The difference between our 3-D culture model and the in vivo mouse model in the %RET was the intermediate rebound at 24 hours post radiation in our culture model. The putative mechanism behind this was that the cell cycle of most erythroblasts in our 3-D culture might have been synchronized by the daily media change. Thus, the development of erythroblasts was in the pattern of waves. At 0~12 hour post radiation, in the non-synchronized erythroid development, the erythroblasts at the last mitosis that were beyond S phase at the time of radiation would enucleate. In our 3-D culture, the major portion of these erythroblasts would have been synchronized to the previous or next developmental wave so that there were fewer enucleation events, leading to the greater decrease of %RET than that in the non-synchronized erythroid development. Radiation would have caused the delay of the cell cycle and thus increased the interval from the S phase to enucleation in the last mitosis of erythroid development from 9~12 to 24~27 hours [36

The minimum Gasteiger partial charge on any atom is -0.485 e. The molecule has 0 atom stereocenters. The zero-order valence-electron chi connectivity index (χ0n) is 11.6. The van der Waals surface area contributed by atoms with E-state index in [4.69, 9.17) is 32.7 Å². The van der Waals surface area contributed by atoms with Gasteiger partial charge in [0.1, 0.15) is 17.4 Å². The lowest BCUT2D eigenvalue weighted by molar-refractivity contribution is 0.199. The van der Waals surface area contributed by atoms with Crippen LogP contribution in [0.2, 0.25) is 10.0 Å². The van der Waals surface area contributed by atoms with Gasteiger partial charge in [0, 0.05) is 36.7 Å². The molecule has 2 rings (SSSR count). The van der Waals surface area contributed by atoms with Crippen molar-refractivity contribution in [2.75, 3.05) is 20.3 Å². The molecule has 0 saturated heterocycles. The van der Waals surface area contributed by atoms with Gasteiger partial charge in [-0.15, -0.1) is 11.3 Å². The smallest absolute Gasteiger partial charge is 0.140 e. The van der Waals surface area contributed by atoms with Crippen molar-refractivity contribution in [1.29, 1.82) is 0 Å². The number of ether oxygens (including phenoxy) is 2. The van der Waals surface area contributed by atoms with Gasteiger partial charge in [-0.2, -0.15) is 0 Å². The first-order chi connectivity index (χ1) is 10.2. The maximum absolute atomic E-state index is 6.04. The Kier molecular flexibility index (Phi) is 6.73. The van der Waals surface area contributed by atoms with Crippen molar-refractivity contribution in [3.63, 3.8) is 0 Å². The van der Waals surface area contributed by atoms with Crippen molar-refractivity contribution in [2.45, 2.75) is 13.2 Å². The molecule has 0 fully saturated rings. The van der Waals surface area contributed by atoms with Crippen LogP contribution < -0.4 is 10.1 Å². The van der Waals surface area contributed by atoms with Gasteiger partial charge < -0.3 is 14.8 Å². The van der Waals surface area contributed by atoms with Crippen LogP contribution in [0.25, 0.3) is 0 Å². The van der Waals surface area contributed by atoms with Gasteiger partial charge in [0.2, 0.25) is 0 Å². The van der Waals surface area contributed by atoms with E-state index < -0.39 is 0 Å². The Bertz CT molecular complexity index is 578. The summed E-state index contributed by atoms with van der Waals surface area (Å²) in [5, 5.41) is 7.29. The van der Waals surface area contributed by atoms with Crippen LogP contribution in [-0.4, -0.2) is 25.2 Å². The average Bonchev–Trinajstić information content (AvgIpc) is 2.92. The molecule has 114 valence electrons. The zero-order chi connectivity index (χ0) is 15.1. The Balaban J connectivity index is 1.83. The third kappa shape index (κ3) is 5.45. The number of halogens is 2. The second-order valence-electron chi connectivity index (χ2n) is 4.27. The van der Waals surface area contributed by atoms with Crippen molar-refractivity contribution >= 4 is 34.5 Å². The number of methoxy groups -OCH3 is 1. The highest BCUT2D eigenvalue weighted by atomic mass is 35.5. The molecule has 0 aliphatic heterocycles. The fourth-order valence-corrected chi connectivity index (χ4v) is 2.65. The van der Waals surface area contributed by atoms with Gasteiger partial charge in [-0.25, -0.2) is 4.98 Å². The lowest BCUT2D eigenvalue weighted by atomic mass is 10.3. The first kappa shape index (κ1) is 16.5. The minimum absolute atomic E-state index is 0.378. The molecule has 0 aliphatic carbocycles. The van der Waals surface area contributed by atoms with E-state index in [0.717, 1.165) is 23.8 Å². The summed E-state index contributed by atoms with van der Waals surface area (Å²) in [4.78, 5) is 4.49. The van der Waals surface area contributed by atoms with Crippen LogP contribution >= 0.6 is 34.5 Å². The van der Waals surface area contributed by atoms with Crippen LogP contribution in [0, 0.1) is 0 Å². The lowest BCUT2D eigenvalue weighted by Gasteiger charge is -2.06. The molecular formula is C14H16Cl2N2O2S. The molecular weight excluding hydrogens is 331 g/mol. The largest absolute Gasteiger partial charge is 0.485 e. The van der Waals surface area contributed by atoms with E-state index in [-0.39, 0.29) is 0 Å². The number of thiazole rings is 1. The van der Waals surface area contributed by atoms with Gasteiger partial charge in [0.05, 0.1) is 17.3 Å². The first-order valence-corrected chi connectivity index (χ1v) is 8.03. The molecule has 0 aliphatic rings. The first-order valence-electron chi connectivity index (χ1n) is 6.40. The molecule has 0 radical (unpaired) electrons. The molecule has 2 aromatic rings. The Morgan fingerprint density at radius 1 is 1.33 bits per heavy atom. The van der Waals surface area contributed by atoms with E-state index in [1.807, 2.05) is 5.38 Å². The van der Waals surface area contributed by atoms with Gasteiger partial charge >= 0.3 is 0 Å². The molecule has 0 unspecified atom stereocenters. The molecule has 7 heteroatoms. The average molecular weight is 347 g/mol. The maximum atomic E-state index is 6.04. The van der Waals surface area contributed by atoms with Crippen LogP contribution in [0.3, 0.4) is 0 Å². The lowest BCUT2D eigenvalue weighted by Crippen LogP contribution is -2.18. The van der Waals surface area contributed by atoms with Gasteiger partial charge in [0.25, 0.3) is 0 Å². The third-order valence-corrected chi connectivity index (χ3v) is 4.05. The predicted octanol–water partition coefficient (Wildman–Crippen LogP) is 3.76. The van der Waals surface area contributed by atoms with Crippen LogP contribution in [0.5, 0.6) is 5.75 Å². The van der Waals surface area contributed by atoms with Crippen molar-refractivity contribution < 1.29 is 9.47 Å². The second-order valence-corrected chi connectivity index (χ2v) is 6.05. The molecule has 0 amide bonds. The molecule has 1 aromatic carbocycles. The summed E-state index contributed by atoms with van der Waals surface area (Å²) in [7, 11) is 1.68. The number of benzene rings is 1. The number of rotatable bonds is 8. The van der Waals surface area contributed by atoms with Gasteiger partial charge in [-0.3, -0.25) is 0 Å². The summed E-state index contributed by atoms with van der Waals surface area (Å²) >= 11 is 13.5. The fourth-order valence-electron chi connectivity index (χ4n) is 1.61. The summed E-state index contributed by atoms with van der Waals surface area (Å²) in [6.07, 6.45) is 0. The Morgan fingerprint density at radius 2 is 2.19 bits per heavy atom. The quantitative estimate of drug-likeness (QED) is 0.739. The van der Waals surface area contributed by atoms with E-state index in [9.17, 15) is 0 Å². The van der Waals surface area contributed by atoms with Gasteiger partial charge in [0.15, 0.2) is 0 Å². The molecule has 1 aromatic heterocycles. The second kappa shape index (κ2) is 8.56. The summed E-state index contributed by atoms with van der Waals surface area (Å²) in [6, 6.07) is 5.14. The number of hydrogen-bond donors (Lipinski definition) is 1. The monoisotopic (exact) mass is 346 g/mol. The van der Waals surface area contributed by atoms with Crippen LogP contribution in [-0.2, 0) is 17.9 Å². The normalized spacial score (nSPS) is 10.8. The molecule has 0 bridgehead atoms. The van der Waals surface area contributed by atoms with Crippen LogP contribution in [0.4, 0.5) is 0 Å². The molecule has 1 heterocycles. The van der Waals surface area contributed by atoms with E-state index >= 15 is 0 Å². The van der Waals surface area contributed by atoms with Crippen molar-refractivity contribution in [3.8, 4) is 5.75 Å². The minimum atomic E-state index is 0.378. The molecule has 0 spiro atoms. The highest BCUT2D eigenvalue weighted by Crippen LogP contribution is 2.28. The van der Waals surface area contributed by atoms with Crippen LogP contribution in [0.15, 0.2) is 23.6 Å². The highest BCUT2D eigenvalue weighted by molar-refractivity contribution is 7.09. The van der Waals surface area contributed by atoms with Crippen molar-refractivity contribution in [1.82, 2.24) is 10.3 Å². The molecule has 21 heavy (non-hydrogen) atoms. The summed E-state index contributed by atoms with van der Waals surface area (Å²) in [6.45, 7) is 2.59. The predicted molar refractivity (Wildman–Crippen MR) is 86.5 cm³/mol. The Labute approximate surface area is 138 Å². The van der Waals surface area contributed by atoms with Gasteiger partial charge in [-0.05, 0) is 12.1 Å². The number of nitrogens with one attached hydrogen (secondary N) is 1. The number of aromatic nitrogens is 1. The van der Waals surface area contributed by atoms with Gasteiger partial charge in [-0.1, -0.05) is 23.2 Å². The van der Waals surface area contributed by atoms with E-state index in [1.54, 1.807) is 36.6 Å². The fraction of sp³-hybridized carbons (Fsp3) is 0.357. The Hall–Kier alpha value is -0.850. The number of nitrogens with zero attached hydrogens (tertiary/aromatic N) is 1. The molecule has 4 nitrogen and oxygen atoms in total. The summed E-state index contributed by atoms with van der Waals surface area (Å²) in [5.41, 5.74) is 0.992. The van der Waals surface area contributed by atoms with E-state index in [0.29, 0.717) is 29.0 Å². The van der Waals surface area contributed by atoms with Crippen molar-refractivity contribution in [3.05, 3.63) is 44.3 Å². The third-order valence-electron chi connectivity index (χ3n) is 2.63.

]. At 24 hours post radiation, the %RET would rebound to some extent when the delayed enucleation of synchronized erythroblasts was finished, probably before the next enucleation wave in the control culture without irradiation. We have planned to test this hypothesis in the future. The comparable kinetics in the 3-D LTBMC culture and in mice after in vivo irradiation suggests that the time-course for cell cycle progression and enucleation in the culture are similar between the 3-D LTBMC and bone marrow in vivo
Similar to our finding of MN-RET induction after irradiation, the in vivo MN-RET assay reported in the animal models also showed a sensitivity to gamma radiation. It has been reported that the MN-RET assay is able to detect 6~10 cGy X-ray [37
] and 2.5~3 cGy gamma-ray irradiation [34